Catch and Release
Stamping out piracy in the Gulf of Aden is not as simple as sending in more warships.
The source: “Fighting Pirates: The Pen and the Sword” by James Kraska and Brian Wilson, in World Policy Journal, Winter 2008–09.
Criminal gangs operating out of a failed state with a population the size of greater Chicago captured at least 97 ships, kidnapped 600 seamen, and raised insurance rates in the Gulf of Aden last year from about $500 to as much as $20,000 for a single trip. But the solution to piracy off the coast of Somalia, according to U.S. Navy lawyers James Kraska and Brian Wilson, isn’t simply sending in a few more warships. It is nearly impossible to police 2.5 million square miles of ocean. What is needed is not only the sword but the pen—better communications, faster legal responses, and improved treaties.
The typical vessel attacked by Somali pirates is registered in one nation (such as Greece), owned by a corporation in another nation (such as South Korea), and operated by a crew hailing from other places (such as the Philippines and Pakistan), and it is transporting cargo owned by corporations based in the United States and elsewhere. Chances are that the protective vessel that foils the attack will be from yet another country (such as India or Denmark), or be manned by a private military security contractor (such as Blackwater, based in North Carolina). The multiple jurisdictions blur the lines of legal responsibility for bringing suspected pirates to justice.
National interests are so entangled that some countries have adopted what is derisively called a “catch and release” policy. Last September, the Danish Navy dropped off 10 captured pirates on a beach because jurisdiction was unclear and Somalia lacked the ability to prosecute them. In 2006, the U.S. Navy blew up a fishing vessel after the pirates piloting it fired on two U.S. warships. When the fishing craft caught fire, U.S. seamen had to rescue 12 Somalis, five of them wounded, provide the men with medical treatment, and hold them aboard ships without functional brig facilities for several months before the U.S. government decided not to prosecute them and set them free.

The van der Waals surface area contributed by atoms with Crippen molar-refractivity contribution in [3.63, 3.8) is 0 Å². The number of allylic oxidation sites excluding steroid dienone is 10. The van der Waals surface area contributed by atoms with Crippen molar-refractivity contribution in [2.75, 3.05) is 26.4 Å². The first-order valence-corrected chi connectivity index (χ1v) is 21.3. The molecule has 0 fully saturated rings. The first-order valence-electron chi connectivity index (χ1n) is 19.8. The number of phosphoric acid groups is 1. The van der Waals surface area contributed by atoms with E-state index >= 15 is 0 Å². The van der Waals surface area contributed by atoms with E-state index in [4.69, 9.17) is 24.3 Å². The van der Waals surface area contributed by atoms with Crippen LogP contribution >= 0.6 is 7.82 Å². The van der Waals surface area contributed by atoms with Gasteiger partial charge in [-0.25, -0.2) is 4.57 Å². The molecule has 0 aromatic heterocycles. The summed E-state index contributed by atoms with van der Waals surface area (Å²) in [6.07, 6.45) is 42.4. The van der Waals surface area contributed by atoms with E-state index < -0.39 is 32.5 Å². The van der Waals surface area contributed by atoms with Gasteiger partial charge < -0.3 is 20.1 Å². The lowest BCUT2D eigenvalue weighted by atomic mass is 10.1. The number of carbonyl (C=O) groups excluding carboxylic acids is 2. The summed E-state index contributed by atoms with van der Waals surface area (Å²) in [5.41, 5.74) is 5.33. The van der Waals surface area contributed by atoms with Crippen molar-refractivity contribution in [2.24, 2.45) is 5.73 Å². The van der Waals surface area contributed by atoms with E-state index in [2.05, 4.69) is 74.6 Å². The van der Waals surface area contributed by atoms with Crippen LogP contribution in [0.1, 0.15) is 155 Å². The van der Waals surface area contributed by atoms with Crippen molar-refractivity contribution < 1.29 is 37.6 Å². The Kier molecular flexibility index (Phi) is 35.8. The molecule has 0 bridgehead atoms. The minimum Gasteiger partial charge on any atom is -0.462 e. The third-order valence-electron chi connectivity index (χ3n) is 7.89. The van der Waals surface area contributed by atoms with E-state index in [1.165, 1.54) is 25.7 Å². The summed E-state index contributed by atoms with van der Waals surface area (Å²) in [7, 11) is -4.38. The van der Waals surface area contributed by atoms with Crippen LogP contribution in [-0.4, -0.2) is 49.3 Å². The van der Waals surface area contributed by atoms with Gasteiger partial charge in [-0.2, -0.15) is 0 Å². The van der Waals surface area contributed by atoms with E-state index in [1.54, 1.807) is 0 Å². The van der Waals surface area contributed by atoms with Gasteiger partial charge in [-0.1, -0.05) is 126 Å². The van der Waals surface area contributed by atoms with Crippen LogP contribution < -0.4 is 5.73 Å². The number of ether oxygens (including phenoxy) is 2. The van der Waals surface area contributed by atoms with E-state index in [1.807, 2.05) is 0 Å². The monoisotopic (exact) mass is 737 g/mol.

The long-term answer to regional piracy, write Kraska and Wilson, is the establishment of law and order in Somalia, which has been without a functioning government since 1991. In the meantime, piracy must be fought by “coordination, not kinetic action aimed at sinking pirate mother ships and destroying coastal havens.” Shipping nations must develop agreements to temporarily detain suspected pirates, make victims and witnesses available, and sort out where a case will be prosecuted—before incidents occur. Under the auspices of the United Nations, warships can now go in “hot pursuit” of pirates into Somali territorial waters, to deny them a safe haven while they await payment of ransom for their prizes.
Like cities that fail to erect stop lights at dangerous intersections until someone is killed, the world’s maritime nations have generally moved lethargically or not at all until tragedy occurs. The Convention for the Suppression of Unlawful Acts Against the Safety of Maritime Navigation was signed three years after Leon Klinghoffer, a wheelchair-using American vacationing on the Italian cruise ship Achille Lauro, was shoved overboard by terrorists. After the 2001 World Trade Center attacks, 90 nations agreed to adhere to rules designed to counter the proliferation of weapons of mass destruction on the seas. New international protocols have been written to establish a legal framework for criminalizing the maritime transport of terrorists or weapons of mass destruction at sea, but they have been ratified only by Comoros, the Cook Islands, Estonia, Fiji, Spain, Switzerland, the Republic of the Marshall Islands, and Vanuatu.
International maritime officials point to the successful resolution of a 2006 piracy case as proof that obstacles can be overcome. When an Indian dhow was overtaken in international waters by Somali pirates armed with grenades and assault rifles, USS Churchill, which was in the vicinity, seized control of the pirates’ vessel and detained the pirates. Kenya eventually stepped forward, tried the malefactors in court, and convicted and sentenced them to seven years in prison. After Kraska and Wilson wrote their article, the United States, Britain, and Kenya signed legal agreements under which Kenya will try a “limited” number of cases in its courts. The first 16 alleged pirates to be covered by the agreement were captured in mid-February.
But other than Kenya—which itself is wary that its courts will become overwhelmed—most of Somalia’s neighbors in the Horn of Africa lack sufficient lawyers, judges, confinement facilities, and even basic office supplies to handle piracy prosecutions. Without an effective system of punishment, there is little to deter unemployed Somali fishermen, as well as politically and financially motivated buccaneers, from seizing ships for ransoms that can run to millions of dollars. The resulting piracy not only impinges on freedom of the seas but undermines basic economic development and the rule of law in one of the poorest areas in the world.